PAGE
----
Conflict: 

Conflict Worth a whole program on its own! Things you can do … Embrace it and encourage it! Fosters generation of new ideas, approaches and solutions Enriches knowledge through sharing from others Enables participation Clears emotional or other blockages Focus on the outcome or deliverable (not the person) Reinforce constructive, useful comments Redirect people away from emotive terms & language Use tools to support resolution and participation: Thomas-Kilman Conflict Approach de Bono’s Six Hats

Decision Making: 

Decision Making Establish processes during chartering Consensus? Majority? Remember Situational Leadership®II You may have different rules for different situations e.g. Don’t expect lots of contributions for a brand new goal! Recognise that (generally) teams make better decisions than individuals Remember to focus on the process of decision making as well as the outcome Ensure that the team is satisfied that the rationale is rational! Document the decision and its rationale!

Equality of Access & Recognition: 

Equality of Access & Recognition Keep in mind: Its more tempting to talk with those you are collocated with, than those on the other end of a phone – but its isolating for those at the other end! Often the leader of a virtual team is at the centre, or headquarters, and so gets the recognition for the job – ensure the credit gets distributed evenly Company newspapers are a great way to do this! Ensure you respond to all team members’ ideas and correspondence!

Managing the Stakeholders: 

Managing the Stakeholders As always – we LOVE our stakeholders! Even when we don’t like them very much! Remote management is a key stakeholder Influences work load on team members Has input to members’ performance appraisals Leader’s job is to keep them involved and informed Recognise contribution of their people and its importance Demonstrate (where possible) value of their contribution Establish good governance processes: To support collaboration: “win-win” To avoid opportunism/gold-plating/scope creep for local benefit With participation from all key stakeholders (local & remote)

Shutting Down – Wrapping it Up: 

Shutting Down – Wrapping it Up Remember that normal issues of Termination Stage apply: If team members have been exclusively assigned, they need to be clear about their next role Input to their performance appraisals must be completed and transmitted Need to ensure all remote management receives copy of completion report, to allow them to: See that their contribution was valued Which will make them more willing next time The project is seen by the executive as successful Which they can claim some credit for (success by association!) Need to ensure appropriate recognition event for team members: Don’t miss this opportunity (often cut from budget – wrongly!) Try to get all team members together, like an “anti-kick-off”

Some Thoughts and Tools: 

Some Thoughts and Tools Some thoughts: If you haven’t done this before, seek help: Experienced colleagues Experienced consultants (e.g. PTD, Blanchards) Not all of the tools or models apply all the time: Need to have them “in your toolkit” – use when appropriate Do your homework Know what you’re trying to achieve and why its virtual Take care when selecting your resources and tools Perform good project planning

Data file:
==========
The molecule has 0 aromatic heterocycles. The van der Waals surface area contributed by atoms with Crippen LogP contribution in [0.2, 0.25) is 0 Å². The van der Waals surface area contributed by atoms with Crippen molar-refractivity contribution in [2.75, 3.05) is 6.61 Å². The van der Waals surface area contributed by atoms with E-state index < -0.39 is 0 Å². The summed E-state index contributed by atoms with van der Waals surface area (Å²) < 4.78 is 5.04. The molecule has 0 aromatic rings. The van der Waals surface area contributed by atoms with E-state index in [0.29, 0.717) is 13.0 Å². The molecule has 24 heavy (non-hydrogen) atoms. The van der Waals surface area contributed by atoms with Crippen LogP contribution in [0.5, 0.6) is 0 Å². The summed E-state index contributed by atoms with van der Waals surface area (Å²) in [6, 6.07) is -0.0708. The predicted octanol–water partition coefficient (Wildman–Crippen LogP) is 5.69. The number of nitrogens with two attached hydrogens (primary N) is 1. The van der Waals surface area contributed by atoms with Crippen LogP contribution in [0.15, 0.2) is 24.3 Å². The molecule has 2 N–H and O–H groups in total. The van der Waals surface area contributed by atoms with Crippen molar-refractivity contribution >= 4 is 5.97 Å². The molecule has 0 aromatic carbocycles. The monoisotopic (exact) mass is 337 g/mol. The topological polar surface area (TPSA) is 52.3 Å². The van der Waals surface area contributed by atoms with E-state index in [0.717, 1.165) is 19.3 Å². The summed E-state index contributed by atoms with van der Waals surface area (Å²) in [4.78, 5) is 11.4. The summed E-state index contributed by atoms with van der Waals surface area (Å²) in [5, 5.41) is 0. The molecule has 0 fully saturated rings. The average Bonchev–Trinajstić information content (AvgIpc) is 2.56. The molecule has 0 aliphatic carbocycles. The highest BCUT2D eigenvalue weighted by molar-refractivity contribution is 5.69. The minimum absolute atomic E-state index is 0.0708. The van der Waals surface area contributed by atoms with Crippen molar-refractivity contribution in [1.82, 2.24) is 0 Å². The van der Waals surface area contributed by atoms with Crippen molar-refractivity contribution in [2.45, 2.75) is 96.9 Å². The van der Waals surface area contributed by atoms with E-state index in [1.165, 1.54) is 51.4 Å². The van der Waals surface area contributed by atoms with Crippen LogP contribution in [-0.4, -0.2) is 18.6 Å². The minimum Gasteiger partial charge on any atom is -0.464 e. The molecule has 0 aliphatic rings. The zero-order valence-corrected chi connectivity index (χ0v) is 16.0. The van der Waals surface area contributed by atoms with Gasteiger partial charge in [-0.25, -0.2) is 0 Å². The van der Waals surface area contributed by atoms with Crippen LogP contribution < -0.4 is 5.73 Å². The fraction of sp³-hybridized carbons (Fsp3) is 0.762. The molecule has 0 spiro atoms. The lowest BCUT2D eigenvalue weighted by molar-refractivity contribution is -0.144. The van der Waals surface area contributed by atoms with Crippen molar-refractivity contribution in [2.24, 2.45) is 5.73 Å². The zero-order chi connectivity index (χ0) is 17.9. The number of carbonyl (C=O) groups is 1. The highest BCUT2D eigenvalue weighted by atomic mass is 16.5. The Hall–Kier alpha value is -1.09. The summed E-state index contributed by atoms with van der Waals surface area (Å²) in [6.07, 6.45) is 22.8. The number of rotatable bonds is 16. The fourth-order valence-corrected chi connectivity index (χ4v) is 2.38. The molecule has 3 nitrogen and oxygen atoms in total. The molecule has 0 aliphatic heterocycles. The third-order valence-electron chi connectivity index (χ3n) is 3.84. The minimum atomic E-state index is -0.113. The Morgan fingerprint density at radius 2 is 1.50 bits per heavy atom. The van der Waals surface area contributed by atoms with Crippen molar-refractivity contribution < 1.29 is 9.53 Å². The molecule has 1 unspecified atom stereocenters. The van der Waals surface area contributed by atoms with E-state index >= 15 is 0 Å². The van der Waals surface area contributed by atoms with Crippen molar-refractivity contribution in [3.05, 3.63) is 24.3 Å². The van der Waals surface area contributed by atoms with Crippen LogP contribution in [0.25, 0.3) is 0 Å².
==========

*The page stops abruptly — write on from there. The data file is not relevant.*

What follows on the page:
Some Thoughts & Tools: 

Some Thoughts & Tools Some Tools: Do’s & Don’ts Do Do devote time to building and maintaining relationships with those they lead over distance Communication face to face at the beginning of the relationship Have periodic planned and spontaneous visits to remote sites Provide opportunities for representatives of remote sites to visit HQ periodically Engage in small talk with distanced individuals in face to face settings and computer mediated exchanges Regularly distribute company-dies information to remote employees (e.g. newsletter, real or virtual) Notify long distance employees of news that impacts them at the same time you tell local employees Match the appropriate communications technology to the desired leadership objectives Be specific and detailed with directions given over email Initiate follow-up phone calls to important email messages Forward email messages only to relevant parties Delete unnecessary parts of emails before forwarding or replying Beware “reply” – are you replying to an individual or a list From Connaughton

Some Thoughts & Tools: 

Some Thoughts & Tools Some Tools: Do’s & Don’ts Don’t Deliver bad news via email Use local colloquialisms with foreigners especially in email Use email to discuss emotionally charged issues (e.g. disagreements) Assume that one an email is sent, it will be read an understood Relate information only at one time and in one way Always travel to remote sites or expect remote individuals to always travel to you – mix it up Disclose pertinent information to local individuals before distanced individuals Assume meanings are shared Allow email to completely replace phones and teleconferences From Connaughton

Discussion & Questions: 

Discussion & Questions If you would like to contact us, we are: In Australia: The PTD Group Melbourne: 0419 007 076 Sydney: 02 9858 2822 In the USA: The Ken Blanchard Companies Toll-Free: 800 728-6000 In the UK: London: +44 (0) 20 8540 5404 In Canada Mississauga: 905 568-2678

Credits & References: 

Credits & References Carmela Sperlazza Southers, Eunice Parisi-Carew, Don Carew: “Virtual Teams Handbook”, The Ken Blanchard Companies, Escondido, Ca. USA “Managing Virtual Teams” – Martha Haywood, Mgt Strategies, inc, Boston, ISBN 0-89006-913-1

Credits & References: 

Credits & References Jessica Lipnack & Jeffrey Stamps, “Virtual Teams”, Wiley, NY, ISBN: 0-471-16553-0 Managing Virtual Teams - Text of speech given by Lisa Kimball for Team Strategies Conference sponsored by Federated Press, Toronto, Canada, 1997. Lisa Kimball ais the Executive Producer of Group Jazz (www.groupjazz.com). Velda Stohr & Stevie Peterson, “Virtual Teams Toolkit”, University of St.Thomas in St.Paul, Minnesota, USA (http://www.managementhelp.org/grp_skll/virtual/virtual.htm) “Virtual Teams – Projects, Protocols and Processes”, The Idea Group 2004 (ISBN: 1-59140-166-6 [hardcover]) Chapter 1: Line Dubé, Guy Paré – HEC, Montréal Chapter 2 - Walter Fernandez, University of Queensland, Australia Chapter 5 - Connaughton (Rutgers University) & Daly (University of Texas in Austin Chapter 6 – Dustdar, Vienna University of Technology, Austria Dustdar quotes “Akademie für Führungskräfte” 2002 report “Probleme bei der Teamarbeit” – Germany Chapter 7 – Staples, Wong & Cameron, Queen’s University, Canada